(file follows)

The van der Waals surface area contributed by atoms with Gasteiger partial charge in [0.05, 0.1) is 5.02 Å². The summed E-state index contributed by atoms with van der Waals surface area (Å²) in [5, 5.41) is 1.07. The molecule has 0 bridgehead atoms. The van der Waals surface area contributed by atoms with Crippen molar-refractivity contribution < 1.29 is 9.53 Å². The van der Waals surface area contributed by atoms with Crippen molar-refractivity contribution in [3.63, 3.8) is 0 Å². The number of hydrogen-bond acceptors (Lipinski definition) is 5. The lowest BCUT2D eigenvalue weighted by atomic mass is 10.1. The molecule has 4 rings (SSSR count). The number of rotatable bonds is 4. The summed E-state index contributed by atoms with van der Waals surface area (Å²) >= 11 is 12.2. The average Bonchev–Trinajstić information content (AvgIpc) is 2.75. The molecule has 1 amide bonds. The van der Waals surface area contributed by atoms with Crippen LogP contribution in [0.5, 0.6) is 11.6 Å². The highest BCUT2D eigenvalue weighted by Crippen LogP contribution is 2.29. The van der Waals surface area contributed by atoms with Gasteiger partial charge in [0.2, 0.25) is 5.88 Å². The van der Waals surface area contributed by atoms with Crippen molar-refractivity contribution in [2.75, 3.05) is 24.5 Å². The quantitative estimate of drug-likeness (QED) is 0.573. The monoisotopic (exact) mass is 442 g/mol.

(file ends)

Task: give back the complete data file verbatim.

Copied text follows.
The van der Waals surface area contributed by atoms with Gasteiger partial charge in [0.05, 0.1) is 5.02 Å². The summed E-state index contributed by atoms with van der Waals surface area (Å²) in [5, 5.41) is 1.07. The molecule has 0 bridgehead atoms. The van der Waals surface area contributed by atoms with Crippen molar-refractivity contribution < 1.29 is 9.53 Å². The van der Waals surface area contributed by atoms with Crippen molar-refractivity contribution in [3.63, 3.8) is 0 Å². The number of hydrogen-bond acceptors (Lipinski definition) is 5. The lowest BCUT2D eigenvalue weighted by atomic mass is 10.1. The molecule has 4 rings (SSSR count). The number of rotatable bonds is 4. The summed E-state index contributed by atoms with van der Waals surface area (Å²) >= 11 is 12.2. The average Bonchev–Trinajstić information content (AvgIpc) is 2.75. The molecule has 1 amide bonds. The van der Waals surface area contributed by atoms with Crippen LogP contribution in [0.5, 0.6) is 11.6 Å². The highest BCUT2D eigenvalue weighted by Crippen LogP contribution is 2.29. The van der Waals surface area contributed by atoms with Gasteiger partial charge in [0.2, 0.25) is 5.88 Å². The van der Waals surface area contributed by atoms with Crippen molar-refractivity contribution in [2.75, 3.05) is 24.5 Å². The quantitative estimate of drug-likeness (QED) is 0.573. The monoisotopic (exact) mass is 442 g/mol.